Quarterly 2/2016 07/07/2016  |  Timo Cantell, Tanja Vahtikari

Editorial 2/2016: Helsinki in transnational historical perspectives

Urban history

The present issue of Helsinki Quarterly sets out to explore the history of Helsinki – urban actors, events, spaces and processes – from a transnational, comparative perspective. By doing so, it also takes the reader to several urban spaces in Helsinki, which even today display a multilayered, transnational past.

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Quarterly 2/2016 07/07/2016  |  Laura Kolbe

Communicating civic or historical pride? The city hall in Scandinavian capital cities

City comparisonsConstructionUrban history

The development between 1880 and 1950 changed the use of urban areas in European metropolises. Monumental new city halls were central elements in Scandinavian capital cities.

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Quarterly 2/2016 07/07/2016  |  Anja Kervanto Nevanlinna

Ports, industries and economics in the urban history of Helsinki

NeighbourhoodsUrban historyRegional economy

Ports and industries are at the core of the urban history of Helsinki. Industrialization and the construction of the major port at the end of the nineteenth century ensured Helsinki a solid economy for developing a modern and innovative city.

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Quarterly 2/2016 07/06/2016  |  Mikko Huhtamies

Help, business or piracy?

Urban history

The Northern Baltic is the best place in the world for marine archaeology for one reason: the wrecks are often in a good shape, because there is no teredo navalis, or shipworm, in this sea area.

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Quarterly 2/2016 07/06/2016  |  Matti O. Hannikainen

Helsinki - a compact green city

City comparisonsEnvironmentUrban history

This article analyses and explains how the creation and role of public green space in Helsinki has evolved since the 1990s and contrasts this development with that of London.

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Quarterly 2/2016 07/06/2016  |  Peter Clark

Early years of the European Association for Urban History

Urban history

The establishment of the EAUH in 1989 built on two previous initiatives in urban history.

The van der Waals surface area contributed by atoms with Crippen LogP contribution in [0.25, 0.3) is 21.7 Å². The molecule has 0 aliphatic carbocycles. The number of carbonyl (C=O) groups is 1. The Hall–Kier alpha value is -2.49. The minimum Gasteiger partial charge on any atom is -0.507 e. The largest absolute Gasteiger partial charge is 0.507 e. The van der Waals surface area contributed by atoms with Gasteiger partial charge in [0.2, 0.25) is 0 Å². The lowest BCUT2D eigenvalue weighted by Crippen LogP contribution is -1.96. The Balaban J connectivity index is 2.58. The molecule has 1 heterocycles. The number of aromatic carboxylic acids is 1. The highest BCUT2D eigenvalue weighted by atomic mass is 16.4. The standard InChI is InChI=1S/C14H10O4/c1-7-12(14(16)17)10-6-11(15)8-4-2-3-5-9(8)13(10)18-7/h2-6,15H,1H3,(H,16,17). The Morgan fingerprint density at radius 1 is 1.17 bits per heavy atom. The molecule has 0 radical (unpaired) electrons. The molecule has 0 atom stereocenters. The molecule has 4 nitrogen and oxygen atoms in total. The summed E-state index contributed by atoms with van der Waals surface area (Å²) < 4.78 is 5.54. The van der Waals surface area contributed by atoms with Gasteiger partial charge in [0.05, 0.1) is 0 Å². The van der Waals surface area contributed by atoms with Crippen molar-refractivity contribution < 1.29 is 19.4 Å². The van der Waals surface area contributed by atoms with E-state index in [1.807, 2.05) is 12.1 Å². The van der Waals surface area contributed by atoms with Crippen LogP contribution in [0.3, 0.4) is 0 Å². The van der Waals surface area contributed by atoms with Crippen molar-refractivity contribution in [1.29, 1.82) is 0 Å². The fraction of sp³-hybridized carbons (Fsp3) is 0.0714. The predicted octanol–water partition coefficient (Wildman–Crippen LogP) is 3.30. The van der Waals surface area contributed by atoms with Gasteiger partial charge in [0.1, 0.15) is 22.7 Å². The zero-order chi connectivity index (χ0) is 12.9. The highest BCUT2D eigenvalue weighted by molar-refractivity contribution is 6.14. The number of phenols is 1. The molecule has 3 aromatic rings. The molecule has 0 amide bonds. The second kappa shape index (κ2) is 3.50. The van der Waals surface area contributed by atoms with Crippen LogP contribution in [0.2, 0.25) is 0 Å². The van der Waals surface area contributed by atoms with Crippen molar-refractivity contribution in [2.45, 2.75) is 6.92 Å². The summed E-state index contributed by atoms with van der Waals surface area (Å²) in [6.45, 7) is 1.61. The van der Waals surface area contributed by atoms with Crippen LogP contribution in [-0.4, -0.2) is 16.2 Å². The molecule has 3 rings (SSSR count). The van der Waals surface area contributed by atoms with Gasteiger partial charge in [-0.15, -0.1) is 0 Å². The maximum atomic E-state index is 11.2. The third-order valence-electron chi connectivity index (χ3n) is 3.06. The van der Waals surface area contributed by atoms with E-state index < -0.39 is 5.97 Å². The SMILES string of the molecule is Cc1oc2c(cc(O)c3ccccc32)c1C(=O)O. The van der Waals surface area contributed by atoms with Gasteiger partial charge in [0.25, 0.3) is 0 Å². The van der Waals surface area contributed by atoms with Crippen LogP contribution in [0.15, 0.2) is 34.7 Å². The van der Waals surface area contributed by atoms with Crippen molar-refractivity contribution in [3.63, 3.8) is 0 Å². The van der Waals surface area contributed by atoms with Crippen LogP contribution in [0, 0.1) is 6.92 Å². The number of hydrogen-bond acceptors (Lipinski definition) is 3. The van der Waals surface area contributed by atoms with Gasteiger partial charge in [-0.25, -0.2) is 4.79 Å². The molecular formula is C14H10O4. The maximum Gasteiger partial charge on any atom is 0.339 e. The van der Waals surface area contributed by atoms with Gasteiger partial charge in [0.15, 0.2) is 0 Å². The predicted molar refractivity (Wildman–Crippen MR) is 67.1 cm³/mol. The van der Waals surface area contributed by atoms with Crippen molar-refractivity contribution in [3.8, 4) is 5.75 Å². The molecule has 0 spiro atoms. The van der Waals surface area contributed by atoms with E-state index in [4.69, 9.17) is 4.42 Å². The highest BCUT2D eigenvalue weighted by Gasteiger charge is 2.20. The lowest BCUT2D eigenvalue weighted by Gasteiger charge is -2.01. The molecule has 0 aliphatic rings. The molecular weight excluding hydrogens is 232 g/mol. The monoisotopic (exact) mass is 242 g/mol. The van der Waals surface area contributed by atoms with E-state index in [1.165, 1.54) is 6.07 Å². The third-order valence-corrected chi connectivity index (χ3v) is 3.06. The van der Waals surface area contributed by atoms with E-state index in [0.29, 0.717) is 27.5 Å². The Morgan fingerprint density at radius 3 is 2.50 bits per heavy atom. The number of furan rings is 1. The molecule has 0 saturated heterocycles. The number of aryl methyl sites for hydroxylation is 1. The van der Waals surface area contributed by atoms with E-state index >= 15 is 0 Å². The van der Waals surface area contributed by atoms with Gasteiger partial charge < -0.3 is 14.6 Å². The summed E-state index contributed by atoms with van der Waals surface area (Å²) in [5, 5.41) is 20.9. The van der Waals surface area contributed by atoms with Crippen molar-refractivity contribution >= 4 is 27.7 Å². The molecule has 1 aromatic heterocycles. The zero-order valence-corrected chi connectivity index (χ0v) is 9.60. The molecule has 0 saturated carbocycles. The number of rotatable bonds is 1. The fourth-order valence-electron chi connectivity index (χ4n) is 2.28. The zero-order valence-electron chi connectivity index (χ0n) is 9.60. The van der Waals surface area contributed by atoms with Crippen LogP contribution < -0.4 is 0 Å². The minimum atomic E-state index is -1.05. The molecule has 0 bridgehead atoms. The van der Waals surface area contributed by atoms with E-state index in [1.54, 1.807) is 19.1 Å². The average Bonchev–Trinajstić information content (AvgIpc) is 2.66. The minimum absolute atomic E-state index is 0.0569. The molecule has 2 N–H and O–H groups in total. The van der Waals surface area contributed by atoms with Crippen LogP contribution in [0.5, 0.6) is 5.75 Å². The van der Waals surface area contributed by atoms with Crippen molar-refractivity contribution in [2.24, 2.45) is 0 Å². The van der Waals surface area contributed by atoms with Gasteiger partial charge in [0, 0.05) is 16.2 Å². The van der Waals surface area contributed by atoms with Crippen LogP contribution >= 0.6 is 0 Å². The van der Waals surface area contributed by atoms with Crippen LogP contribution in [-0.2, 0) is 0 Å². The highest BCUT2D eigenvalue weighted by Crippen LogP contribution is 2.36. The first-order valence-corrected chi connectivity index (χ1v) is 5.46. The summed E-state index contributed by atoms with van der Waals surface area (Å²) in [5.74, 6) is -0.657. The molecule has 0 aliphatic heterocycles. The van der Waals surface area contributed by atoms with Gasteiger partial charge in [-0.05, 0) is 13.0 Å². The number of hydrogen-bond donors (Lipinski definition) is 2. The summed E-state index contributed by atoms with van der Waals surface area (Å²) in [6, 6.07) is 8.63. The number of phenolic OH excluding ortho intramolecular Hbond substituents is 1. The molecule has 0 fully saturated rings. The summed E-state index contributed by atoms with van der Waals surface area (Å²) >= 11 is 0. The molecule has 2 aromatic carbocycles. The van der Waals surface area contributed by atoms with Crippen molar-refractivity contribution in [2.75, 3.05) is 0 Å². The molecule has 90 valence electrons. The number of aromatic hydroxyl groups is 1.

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Quarterly 2/2016 07/06/2016  |  Marjaana Niemi

Bridge to a better future: town planning in Helsinki, Tallinn and Dublin in the 1910s

City comparisonsNeighbourhoodsUrban history

Town planning was used in Helsinki and similar capitals of emerging independent states to redefine the city and the nation in relation to the rapidly changing world

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Quarterly 2/2016 07/06/2016  |  Silja Laine

History and urban prose fiction in Helsinki: case Toivo Tarvas

Urban historyUrban culture

Some of the most distinguished contemporary Finnish writers, such as Kjell Westö, are urban writers. In the first decades of the twentieth century Toivo Tarvas was one of the very few Helsinki-born writers. The works of this little-known author are especially interesting for urban historians, because they offer observations of a city undergoing profound changes.

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Quarterly 2/2016 07/06/2016  |  Martti Helminen

Multiculturalism in Helsinki has a long history

Urban historyImmigration

Foreign languages have been spoken in the streets of Helsinki throughout the past 450 years. The first migrants came mainly from present-day Germany, the Netherlands and Sweden, while the 19th century saw the arrival of a large number of Russian traders and entrepreneurs.

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Quarterly 2/2016 07/06/2016  |  Marjatta Hietala

In search of the latest know-how in the development of public infrastructure in Helsinki

WelfareUrban history

From the end of the nineteenth century to the 1960s, the city officials of Helsinki made a great number of study tours and visits to other European cities to learn about the latest innovations in public infrastructure.

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Quarterly 3/2015 11/20/2015  |  Pia Houni, Heli Ansio

Coworking spaces - creative sparks in the urban milieu

Labour marketNeighbourhoodsUrban culture

Coworking spaces shared by creative professionals and knowledge workers have become increasingly popular in Helsinki in recent years. For people who work alone, these spaces provide not only social contacts and like-minded colleagues but also the opportunity to discover professional support and networks that benefit the work.

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Quarterly 3/2015 11/20/2015  |  Teemu Vass

Interview: The digitised city is a goldmine of data and information

ParticipationUrban culture